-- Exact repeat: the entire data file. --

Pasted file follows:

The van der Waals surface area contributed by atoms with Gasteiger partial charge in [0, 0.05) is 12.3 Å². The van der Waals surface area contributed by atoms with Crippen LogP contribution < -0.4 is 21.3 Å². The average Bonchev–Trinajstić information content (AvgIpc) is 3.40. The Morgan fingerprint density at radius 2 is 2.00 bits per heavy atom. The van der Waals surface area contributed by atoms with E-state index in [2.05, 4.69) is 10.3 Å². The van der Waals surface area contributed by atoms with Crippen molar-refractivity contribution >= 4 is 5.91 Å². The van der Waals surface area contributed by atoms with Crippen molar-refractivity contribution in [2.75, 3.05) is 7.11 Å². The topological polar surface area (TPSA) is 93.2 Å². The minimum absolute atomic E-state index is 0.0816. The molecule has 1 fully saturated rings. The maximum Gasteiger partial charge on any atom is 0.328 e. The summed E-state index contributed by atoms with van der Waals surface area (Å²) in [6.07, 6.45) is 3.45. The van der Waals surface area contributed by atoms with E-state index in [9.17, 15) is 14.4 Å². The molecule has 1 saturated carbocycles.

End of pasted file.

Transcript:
The van der Waals surface area contributed by atoms with Gasteiger partial charge in [0, 0.05) is 12.3 Å². The van der Waals surface area contributed by atoms with Crippen LogP contribution < -0.4 is 21.3 Å². The average Bonchev–Trinajstić information content (AvgIpc) is 3.40. The Morgan fingerprint density at radius 2 is 2.00 bits per heavy atom. The van der Waals surface area contributed by atoms with E-state index in [2.05, 4.69) is 10.3 Å². The van der Waals surface area contributed by atoms with Crippen molar-refractivity contribution >= 4 is 5.91 Å². The van der Waals surface area contributed by atoms with Crippen molar-refractivity contribution in [2.75, 3.05) is 7.11 Å². The topological polar surface area (TPSA) is 93.2 Å². The minimum absolute atomic E-state index is 0.0816. The molecule has 1 fully saturated rings. The maximum Gasteiger partial charge on any atom is 0.328 e. The summed E-state index contributed by atoms with van der Waals surface area (Å²) in [6.07, 6.45) is 3.45. The van der Waals surface area contributed by atoms with E-state index in [9.17, 15) is 14.4 Å². The molecule has 1 saturated carbocycles.